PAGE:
Health Reform Alliance calls for expansion of entitlements in Budget 2018

The Health Reform Alliance has today outlined a number of key areas of investment aimed
towards expanding health and social care entitlements. The alliance of health and social
care charities has called for investment in ‘cradle to grave’ care that looks after everyone
in Ireland.

Paul Gordon, co-chair of the Health Reform Alliance said: “In Budget 2018, the
Government needs to make a statement of intent that shows it is serious about health and
social care on the basis of need and not the size of your pay packet. The Taoiseach and
Minister for Health have spent recent months lionising the Sláintecare report and now the
Government has to put its money where its mouth is.”

The Sláintecare report, which was published with cross-Party consensus in June, sets out a
ten year plan to progress to a system of universal healthcare. Its implementation office
will be set up by the end of the year, but the Alliance believes momentum needs to gather
before then.

Kathryn Reilly, co-chair of the Alliance said: “A delay in setting up the implementation
office was disappointing and to maintain the momentum generated by the report’s
publication in June, we need to see targeted investment in a number of areas to ensure
that everyone in Ireland sees the benefits of the report”.

Mr. Gordon added that: “While we recognise the limited room for manoeuvre in terms of
money available in this Budget, the Government must use the available space of circa
€118million within the health vote’s current expenditure ceiling for 2018 to prioritise
expansion of entitlements in certain areas”.

“Ultimately, Budget 2019 will act as the litmus test for Sláintecare as the fiscal space
expands, and as the Implementation Office further develops its implementation planning.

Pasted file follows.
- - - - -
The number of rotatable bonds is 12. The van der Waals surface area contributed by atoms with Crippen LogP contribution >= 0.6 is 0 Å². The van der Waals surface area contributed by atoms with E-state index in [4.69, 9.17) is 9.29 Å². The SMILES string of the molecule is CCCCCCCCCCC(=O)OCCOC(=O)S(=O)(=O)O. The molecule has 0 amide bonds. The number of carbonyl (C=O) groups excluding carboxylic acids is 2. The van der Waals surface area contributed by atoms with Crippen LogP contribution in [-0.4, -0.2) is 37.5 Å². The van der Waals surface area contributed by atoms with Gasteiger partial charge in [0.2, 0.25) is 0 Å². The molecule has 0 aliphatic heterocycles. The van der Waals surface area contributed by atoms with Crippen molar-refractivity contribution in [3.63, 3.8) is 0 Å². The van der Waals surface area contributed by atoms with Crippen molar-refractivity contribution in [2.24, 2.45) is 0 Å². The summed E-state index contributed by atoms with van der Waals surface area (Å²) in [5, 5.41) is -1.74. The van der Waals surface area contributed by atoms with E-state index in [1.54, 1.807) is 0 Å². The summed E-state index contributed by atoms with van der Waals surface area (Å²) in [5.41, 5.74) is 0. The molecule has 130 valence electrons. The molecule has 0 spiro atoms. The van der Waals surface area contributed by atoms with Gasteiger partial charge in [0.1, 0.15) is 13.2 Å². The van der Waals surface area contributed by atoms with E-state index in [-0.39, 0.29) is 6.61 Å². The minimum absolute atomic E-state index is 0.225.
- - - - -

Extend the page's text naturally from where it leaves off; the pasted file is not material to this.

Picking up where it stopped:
However, we believe the expanded expenditure ceiling for 2018 should be used to invest
in ‘cradle to grave’ care that benefits people of all ages.”

Ms. Reilly said: “We are calling for investment in our children’s health and wellbeing, the
reduction of out of pocket payments which rose exponentially over the course of the
recession, the expansion of diagnostics into the community, additional investment in
much-needed homecare, and the expansion of services for people with disabilities.”

The Health Reform Alliance is calling for Minister Paschal Donohoe to earmark the
following areas for investment:

  • €8.3million to resource and develop a child health and wellbeing service
  • €25million to abolish hospital inpatient charges €25 million to expand diagnostics into primary care settings
  • €24 million to expand homecare
  • €29 million to improve and expand services for people with disabilities
  • €8million in increased expenditure on palliative care

Total: €119.3 million*

Ms. Reilly said: “The Health Reform Alliance supports Sláintecare because it wants a
health and social care system that is focused on the needs of all social groups. We
recognise that all the measures targeted for year one in the Sláintecare report may not
happen this year due to budgetary restrictions, but we need to make a start and we
believe our proposals will improve the lives of children, families, young people, older
people and people with disabilities or impairments, and people at the end of life.”

The Health Reform Alliance has previously spoken on the need for continued engagement
by all political parties to keep Sláintecare on the policy agenda.

Speaking on the publication of a number of alternative budgets, Paul Gordon said: “We are
heartened by the fact that a number of Parties’ alternative Budgets have included significant commitments to, and investments in, Sláintecare. The Cross-Party consensus
that was forged in the report needs to be carried on so that Sláintecare forms the bedrock of healthcare policy for the next ten years.”

* All of these measures were costed in the Sláintecare report.